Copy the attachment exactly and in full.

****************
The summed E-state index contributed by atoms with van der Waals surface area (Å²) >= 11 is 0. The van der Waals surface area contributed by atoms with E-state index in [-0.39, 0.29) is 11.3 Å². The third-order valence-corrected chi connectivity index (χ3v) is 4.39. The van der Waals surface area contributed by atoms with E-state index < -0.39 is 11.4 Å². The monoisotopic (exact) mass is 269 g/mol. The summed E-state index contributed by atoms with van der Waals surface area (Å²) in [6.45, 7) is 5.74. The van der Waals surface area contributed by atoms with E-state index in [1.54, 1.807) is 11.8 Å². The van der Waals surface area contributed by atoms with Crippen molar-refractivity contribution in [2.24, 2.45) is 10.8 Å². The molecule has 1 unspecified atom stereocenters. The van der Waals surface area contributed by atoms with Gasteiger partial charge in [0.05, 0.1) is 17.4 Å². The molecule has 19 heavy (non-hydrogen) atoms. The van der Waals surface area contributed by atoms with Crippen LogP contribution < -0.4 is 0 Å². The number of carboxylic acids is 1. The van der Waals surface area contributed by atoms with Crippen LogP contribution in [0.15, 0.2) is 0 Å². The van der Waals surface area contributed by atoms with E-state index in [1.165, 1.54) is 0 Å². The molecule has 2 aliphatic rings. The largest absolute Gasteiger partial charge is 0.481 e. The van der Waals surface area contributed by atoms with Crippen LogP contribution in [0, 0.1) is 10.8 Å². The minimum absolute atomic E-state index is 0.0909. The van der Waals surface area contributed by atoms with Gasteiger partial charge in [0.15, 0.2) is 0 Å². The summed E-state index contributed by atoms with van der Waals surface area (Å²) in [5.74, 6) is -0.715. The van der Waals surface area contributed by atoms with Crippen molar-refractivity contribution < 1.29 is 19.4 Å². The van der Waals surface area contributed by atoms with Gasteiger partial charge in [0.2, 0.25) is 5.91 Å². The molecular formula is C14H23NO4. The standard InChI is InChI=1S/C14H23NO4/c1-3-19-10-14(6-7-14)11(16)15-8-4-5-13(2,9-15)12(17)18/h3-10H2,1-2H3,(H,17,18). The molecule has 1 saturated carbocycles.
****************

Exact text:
The summed E-state index contributed by atoms with van der Waals surface area (Å²) >= 11 is 0. The van der Waals surface area contributed by atoms with E-state index in [-0.39, 0.29) is 11.3 Å². The third-order valence-corrected chi connectivity index (χ3v) is 4.39. The van der Waals surface area contributed by atoms with E-state index < -0.39 is 11.4 Å². The monoisotopic (exact) mass is 269 g/mol. The summed E-state index contributed by atoms with van der Waals surface area (Å²) in [6.45, 7) is 5.74. The van der Waals surface area contributed by atoms with E-state index in [1.54, 1.807) is 11.8 Å². The van der Waals surface area contributed by atoms with Crippen molar-refractivity contribution in [2.24, 2.45) is 10.8 Å². The molecule has 1 unspecified atom stereocenters. The van der Waals surface area contributed by atoms with Gasteiger partial charge in [0.05, 0.1) is 17.4 Å². The molecule has 19 heavy (non-hydrogen) atoms. The van der Waals surface area contributed by atoms with Crippen LogP contribution < -0.4 is 0 Å². The number of carboxylic acids is 1. The van der Waals surface area contributed by atoms with Crippen LogP contribution in [0.15, 0.2) is 0 Å². The van der Waals surface area contributed by atoms with E-state index in [1.165, 1.54) is 0 Å². The molecule has 2 aliphatic rings. The largest absolute Gasteiger partial charge is 0.481 e. The van der Waals surface area contributed by atoms with Crippen LogP contribution in [0, 0.1) is 10.8 Å². The minimum absolute atomic E-state index is 0.0909. The van der Waals surface area contributed by atoms with Gasteiger partial charge in [0.15, 0.2) is 0 Å². The summed E-state index contributed by atoms with van der Waals surface area (Å²) in [5.74, 6) is -0.715. The van der Waals surface area contributed by atoms with Crippen molar-refractivity contribution < 1.29 is 19.4 Å². The van der Waals surface area contributed by atoms with Gasteiger partial charge in [0.2, 0.25) is 5.91 Å². The molecular formula is C14H23NO4. The standard InChI is InChI=1S/C14H23NO4/c1-3-19-10-14(6-7-14)11(16)15-8-4-5-13(2,9-15)12(17)18/h3-10H2,1-2H3,(H,17,18). The molecule has 1 saturated carbocycles.